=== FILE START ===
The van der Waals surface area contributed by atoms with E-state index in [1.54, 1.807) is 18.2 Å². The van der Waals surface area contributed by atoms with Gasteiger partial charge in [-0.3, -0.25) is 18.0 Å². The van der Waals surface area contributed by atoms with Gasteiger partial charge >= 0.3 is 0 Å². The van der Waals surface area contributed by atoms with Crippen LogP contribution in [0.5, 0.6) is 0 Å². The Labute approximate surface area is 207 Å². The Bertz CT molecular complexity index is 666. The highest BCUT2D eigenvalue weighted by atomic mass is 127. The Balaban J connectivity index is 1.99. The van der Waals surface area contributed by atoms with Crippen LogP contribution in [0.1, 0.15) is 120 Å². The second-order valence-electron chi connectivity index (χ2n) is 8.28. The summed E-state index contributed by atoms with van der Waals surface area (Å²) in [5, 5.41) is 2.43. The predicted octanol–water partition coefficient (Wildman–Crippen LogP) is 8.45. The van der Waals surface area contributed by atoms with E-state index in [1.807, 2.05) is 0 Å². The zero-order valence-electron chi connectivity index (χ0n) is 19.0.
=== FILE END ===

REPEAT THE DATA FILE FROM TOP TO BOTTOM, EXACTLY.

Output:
The van der Waals surface area contributed by atoms with E-state index in [1.54, 1.807) is 18.2 Å². The van der Waals surface area contributed by atoms with Gasteiger partial charge in [-0.3, -0.25) is 18.0 Å². The van der Waals surface area contributed by atoms with Gasteiger partial charge >= 0.3 is 0 Å². The van der Waals surface area contributed by atoms with Crippen LogP contribution in [0.5, 0.6) is 0 Å². The Labute approximate surface area is 207 Å². The Bertz CT molecular complexity index is 666. The highest BCUT2D eigenvalue weighted by atomic mass is 127. The Balaban J connectivity index is 1.99. The van der Waals surface area contributed by atoms with Crippen LogP contribution in [0.1, 0.15) is 120 Å². The second-order valence-electron chi connectivity index (χ2n) is 8.28. The summed E-state index contributed by atoms with van der Waals surface area (Å²) in [5, 5.41) is 2.43. The predicted octanol–water partition coefficient (Wildman–Crippen LogP) is 8.45. The van der Waals surface area contributed by atoms with E-state index in [1.807, 2.05) is 0 Å². The zero-order valence-electron chi connectivity index (χ0n) is 19.0.